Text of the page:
Millions of people across the world need assistance in order to see clearly, but there has never been a way to provide affordable eyeglasses to the poor — until now. A British scientist has developed inexpensive glasses that can be easily adjusted by the wearer to their own prescription.

Josh Silver, a professor of physics at Oxford University, came up with the novel idea to fill thick, durable plastic lenses with a pair of clear circular sacks filled with fluid. Each sac is connected to a small syringe located on either arm of the eyeglasses.

The wearer simply adjusts a dial on the syringe to add or reduce the amount of fluid in the membranes, which changes the power of the lens. Then, each lens is sealed by twisting a small screw and removing the syringes.

Silver’s team has already distributed 30,000 pairs of glasses in 15 countries, but within the next year they hope to launch a trial in India where will distribute up to 1 million additional pairs. The team’s ultimate goal is to give 100 pairs to needy people across the world every year.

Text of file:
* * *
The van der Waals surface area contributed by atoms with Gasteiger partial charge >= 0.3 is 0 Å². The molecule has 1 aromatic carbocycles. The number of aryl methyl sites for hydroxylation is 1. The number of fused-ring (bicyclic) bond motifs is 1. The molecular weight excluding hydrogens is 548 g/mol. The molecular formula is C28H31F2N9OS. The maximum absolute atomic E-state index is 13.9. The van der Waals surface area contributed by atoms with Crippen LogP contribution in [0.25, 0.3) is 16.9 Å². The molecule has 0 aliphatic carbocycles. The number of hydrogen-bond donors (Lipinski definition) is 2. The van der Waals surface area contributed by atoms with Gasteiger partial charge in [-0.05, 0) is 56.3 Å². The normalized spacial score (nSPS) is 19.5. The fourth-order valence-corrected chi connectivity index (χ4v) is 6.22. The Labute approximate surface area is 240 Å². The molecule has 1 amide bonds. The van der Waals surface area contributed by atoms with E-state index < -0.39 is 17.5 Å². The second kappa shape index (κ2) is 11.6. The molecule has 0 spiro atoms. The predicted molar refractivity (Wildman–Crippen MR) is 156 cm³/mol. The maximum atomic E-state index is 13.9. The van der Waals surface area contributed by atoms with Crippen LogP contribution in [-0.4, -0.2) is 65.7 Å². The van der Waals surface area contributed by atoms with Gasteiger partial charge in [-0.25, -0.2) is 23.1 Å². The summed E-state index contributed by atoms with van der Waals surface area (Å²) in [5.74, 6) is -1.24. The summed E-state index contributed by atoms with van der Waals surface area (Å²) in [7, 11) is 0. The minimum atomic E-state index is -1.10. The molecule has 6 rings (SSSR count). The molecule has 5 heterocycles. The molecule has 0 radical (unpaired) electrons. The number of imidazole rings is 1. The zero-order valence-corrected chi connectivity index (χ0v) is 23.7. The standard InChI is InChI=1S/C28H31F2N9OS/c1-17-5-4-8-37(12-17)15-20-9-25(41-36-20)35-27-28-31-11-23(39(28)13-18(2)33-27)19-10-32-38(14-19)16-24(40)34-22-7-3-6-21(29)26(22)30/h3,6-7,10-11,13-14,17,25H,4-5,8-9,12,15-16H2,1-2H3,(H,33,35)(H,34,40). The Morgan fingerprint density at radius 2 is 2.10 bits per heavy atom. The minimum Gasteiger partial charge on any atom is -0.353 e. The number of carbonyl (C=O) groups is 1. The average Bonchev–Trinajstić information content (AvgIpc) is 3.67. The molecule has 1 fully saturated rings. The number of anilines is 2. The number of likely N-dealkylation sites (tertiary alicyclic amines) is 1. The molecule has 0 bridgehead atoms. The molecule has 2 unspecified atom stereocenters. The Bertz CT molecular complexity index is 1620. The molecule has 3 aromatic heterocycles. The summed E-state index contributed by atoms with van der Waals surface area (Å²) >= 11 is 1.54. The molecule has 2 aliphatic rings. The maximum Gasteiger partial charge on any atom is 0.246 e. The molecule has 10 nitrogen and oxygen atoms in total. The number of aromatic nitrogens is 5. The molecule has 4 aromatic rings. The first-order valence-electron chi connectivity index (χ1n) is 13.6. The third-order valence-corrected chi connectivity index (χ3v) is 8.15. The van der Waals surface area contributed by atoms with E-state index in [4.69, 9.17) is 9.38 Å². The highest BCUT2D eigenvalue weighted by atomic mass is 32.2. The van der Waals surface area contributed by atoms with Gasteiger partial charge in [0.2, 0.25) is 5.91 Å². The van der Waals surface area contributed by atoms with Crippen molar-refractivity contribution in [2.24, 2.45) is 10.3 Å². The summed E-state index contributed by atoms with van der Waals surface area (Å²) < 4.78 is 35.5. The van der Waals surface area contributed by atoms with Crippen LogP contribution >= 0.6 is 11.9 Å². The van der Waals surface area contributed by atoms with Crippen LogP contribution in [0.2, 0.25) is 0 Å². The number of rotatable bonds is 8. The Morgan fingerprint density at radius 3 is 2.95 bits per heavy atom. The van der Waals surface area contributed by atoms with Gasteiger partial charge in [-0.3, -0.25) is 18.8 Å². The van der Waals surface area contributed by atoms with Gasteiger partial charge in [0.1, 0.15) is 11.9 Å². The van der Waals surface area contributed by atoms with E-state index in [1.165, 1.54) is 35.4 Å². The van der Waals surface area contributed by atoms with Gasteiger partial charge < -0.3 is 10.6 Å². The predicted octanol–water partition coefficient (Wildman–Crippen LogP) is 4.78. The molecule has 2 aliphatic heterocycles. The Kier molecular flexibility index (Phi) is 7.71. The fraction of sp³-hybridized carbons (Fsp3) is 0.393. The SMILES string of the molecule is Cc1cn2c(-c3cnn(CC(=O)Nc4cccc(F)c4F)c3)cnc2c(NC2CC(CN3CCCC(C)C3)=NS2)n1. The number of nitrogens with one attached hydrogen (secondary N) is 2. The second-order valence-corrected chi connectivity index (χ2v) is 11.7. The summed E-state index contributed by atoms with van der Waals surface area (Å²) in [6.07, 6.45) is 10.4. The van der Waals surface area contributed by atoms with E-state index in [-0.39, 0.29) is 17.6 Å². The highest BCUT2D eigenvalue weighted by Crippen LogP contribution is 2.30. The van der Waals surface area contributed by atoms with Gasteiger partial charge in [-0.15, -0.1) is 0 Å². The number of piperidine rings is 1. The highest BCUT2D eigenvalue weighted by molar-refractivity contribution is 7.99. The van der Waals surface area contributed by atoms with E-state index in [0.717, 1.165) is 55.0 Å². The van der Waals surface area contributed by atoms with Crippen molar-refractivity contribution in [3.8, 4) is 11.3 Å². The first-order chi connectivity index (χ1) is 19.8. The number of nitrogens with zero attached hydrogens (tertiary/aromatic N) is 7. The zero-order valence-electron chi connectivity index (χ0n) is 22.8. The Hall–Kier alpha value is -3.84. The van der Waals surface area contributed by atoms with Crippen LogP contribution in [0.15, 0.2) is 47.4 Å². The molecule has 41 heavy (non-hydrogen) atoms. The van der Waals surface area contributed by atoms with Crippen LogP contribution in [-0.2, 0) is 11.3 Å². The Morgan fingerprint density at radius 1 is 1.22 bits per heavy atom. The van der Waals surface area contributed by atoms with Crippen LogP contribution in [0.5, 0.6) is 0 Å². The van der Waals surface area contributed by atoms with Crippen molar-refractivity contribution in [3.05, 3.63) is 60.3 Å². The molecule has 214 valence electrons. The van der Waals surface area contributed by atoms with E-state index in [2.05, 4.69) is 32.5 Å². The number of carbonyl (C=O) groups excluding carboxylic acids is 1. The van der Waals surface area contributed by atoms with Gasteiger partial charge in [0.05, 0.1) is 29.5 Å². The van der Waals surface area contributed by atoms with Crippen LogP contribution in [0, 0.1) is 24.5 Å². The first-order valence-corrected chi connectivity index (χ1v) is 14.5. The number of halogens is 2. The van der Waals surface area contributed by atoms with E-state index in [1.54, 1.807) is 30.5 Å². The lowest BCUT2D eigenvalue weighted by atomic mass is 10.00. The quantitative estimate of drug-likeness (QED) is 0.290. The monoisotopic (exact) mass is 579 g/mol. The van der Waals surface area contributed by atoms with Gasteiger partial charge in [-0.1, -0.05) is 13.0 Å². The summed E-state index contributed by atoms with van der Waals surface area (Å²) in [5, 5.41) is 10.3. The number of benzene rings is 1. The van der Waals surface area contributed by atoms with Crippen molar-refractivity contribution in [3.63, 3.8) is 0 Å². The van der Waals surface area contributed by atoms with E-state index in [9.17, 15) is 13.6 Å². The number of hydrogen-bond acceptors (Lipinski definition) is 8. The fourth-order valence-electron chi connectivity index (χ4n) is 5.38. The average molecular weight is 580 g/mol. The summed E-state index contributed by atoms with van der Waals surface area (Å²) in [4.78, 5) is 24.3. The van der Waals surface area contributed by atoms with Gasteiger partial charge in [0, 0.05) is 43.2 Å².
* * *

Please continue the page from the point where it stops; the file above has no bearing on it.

The glasses are a bit clunky in design, but Silver hopes to fix that, and is also working to get the cost of each pair around $1 each.

Even with Silver taking no profits, the cost of the program will be immense considering his lofty goals — but he’s confident that once people see that it works, things will work out naturally. And for the people that can suddenly perform everyday tasks with ease thanks to Silver’s invention, the program is priceless.

"The reaction is universal," says Kevin White, who organized the distribution of thousands of Silver’s glasses.

"People put them on, and smile. They all say, 'Look, I can read those tiny little letters.'"